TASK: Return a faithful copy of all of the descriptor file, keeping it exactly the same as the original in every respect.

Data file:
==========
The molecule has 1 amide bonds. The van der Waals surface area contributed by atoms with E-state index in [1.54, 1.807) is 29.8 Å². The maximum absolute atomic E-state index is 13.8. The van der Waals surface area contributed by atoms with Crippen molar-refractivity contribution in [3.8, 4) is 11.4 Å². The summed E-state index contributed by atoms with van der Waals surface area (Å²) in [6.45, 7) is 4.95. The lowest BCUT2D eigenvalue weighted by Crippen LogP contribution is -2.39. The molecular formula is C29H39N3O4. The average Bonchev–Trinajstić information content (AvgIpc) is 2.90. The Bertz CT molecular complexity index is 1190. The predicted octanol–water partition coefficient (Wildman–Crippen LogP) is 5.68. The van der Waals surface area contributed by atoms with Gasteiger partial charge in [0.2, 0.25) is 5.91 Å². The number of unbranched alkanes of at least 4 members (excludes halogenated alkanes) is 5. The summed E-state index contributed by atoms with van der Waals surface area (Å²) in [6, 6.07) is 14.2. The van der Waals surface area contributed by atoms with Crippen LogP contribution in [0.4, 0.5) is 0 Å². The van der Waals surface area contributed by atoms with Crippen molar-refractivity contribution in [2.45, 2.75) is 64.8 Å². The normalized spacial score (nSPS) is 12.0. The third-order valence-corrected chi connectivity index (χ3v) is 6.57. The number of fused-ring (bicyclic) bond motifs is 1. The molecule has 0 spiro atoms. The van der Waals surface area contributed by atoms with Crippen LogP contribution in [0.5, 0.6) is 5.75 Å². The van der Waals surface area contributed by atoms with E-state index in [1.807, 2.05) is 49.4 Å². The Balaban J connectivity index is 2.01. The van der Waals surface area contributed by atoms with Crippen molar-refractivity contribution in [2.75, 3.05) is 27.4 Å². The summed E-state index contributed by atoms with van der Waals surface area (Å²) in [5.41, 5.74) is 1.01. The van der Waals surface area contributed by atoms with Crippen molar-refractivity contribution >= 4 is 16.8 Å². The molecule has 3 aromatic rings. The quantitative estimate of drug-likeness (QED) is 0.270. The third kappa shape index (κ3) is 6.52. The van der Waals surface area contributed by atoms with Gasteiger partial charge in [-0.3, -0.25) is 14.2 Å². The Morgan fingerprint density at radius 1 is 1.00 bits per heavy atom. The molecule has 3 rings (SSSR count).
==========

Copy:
The molecule has 1 amide bonds. The van der Waals surface area contributed by atoms with E-state index in [1.54, 1.807) is 29.8 Å². The maximum absolute atomic E-state index is 13.8. The van der Waals surface area contributed by atoms with Crippen molar-refractivity contribution in [3.8, 4) is 11.4 Å². The summed E-state index contributed by atoms with van der Waals surface area (Å²) in [6.45, 7) is 4.95. The lowest BCUT2D eigenvalue weighted by Crippen LogP contribution is -2.39. The molecular formula is C29H39N3O4. The average Bonchev–Trinajstić information content (AvgIpc) is 2.90. The Bertz CT molecular complexity index is 1190. The predicted octanol–water partition coefficient (Wildman–Crippen LogP) is 5.68. The van der Waals surface area contributed by atoms with Gasteiger partial charge in [0.2, 0.25) is 5.91 Å². The number of unbranched alkanes of at least 4 members (excludes halogenated alkanes) is 5. The summed E-state index contributed by atoms with van der Waals surface area (Å²) in [6, 6.07) is 14.2. The van der Waals surface area contributed by atoms with Crippen LogP contribution in [0.4, 0.5) is 0 Å². The van der Waals surface area contributed by atoms with Crippen molar-refractivity contribution in [2.45, 2.75) is 64.8 Å². The normalized spacial score (nSPS) is 12.0. The third-order valence-corrected chi connectivity index (χ3v) is 6.57. The number of fused-ring (bicyclic) bond motifs is 1. The molecule has 0 spiro atoms. The van der Waals surface area contributed by atoms with Crippen LogP contribution in [0.5, 0.6) is 5.75 Å². The van der Waals surface area contributed by atoms with E-state index in [1.807, 2.05) is 49.4 Å². The Balaban J connectivity index is 2.01. The van der Waals surface area contributed by atoms with Crippen molar-refractivity contribution in [2.75, 3.05) is 27.4 Å². The summed E-state index contributed by atoms with van der Waals surface area (Å²) in [5.41, 5.74) is 1.01. The van der Waals surface area contributed by atoms with Crippen molar-refractivity contribution >= 4 is 16.8 Å². The molecule has 3 aromatic rings. The quantitative estimate of drug-likeness (QED) is 0.270. The third kappa shape index (κ3) is 6.52. The van der Waals surface area contributed by atoms with Gasteiger partial charge in [-0.3, -0.25) is 14.2 Å². The Morgan fingerprint density at radius 1 is 1.00 bits per heavy atom. The molecule has 3 rings (SSSR count).